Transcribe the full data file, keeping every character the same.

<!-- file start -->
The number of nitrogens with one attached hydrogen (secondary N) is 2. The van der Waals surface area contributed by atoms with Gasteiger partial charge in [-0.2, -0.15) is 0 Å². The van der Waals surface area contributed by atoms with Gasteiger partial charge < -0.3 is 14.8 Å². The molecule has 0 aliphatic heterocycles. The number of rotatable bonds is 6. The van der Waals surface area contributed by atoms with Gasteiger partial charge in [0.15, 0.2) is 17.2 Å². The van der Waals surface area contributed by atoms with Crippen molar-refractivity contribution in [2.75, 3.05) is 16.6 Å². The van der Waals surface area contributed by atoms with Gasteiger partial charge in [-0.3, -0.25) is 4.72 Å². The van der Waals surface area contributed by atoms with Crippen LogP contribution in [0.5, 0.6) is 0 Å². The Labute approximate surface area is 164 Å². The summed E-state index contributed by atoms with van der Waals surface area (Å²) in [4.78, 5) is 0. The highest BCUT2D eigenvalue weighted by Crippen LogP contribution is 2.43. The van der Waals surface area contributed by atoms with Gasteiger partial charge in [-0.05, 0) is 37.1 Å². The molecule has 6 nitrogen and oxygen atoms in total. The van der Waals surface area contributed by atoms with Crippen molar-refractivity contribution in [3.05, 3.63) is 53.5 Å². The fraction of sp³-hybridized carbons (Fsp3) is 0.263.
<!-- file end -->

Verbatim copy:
The number of nitrogens with one attached hydrogen (secondary N) is 2. The van der Waals surface area contributed by atoms with Gasteiger partial charge in [-0.2, -0.15) is 0 Å². The van der Waals surface area contributed by atoms with Gasteiger partial charge < -0.3 is 14.8 Å². The molecule has 0 aliphatic heterocycles. The number of rotatable bonds is 6. The van der Waals surface area contributed by atoms with Gasteiger partial charge in [0.15, 0.2) is 17.2 Å². The van der Waals surface area contributed by atoms with Crippen molar-refractivity contribution in [2.75, 3.05) is 16.6 Å². The van der Waals surface area contributed by atoms with Gasteiger partial charge in [-0.3, -0.25) is 4.72 Å². The van der Waals surface area contributed by atoms with Crippen LogP contribution in [0.5, 0.6) is 0 Å². The Labute approximate surface area is 164 Å². The summed E-state index contributed by atoms with van der Waals surface area (Å²) in [4.78, 5) is 0. The highest BCUT2D eigenvalue weighted by Crippen LogP contribution is 2.43. The van der Waals surface area contributed by atoms with Gasteiger partial charge in [-0.05, 0) is 37.1 Å². The molecule has 6 nitrogen and oxygen atoms in total. The van der Waals surface area contributed by atoms with Crippen molar-refractivity contribution in [3.05, 3.63) is 53.5 Å². The fraction of sp³-hybridized carbons (Fsp3) is 0.263.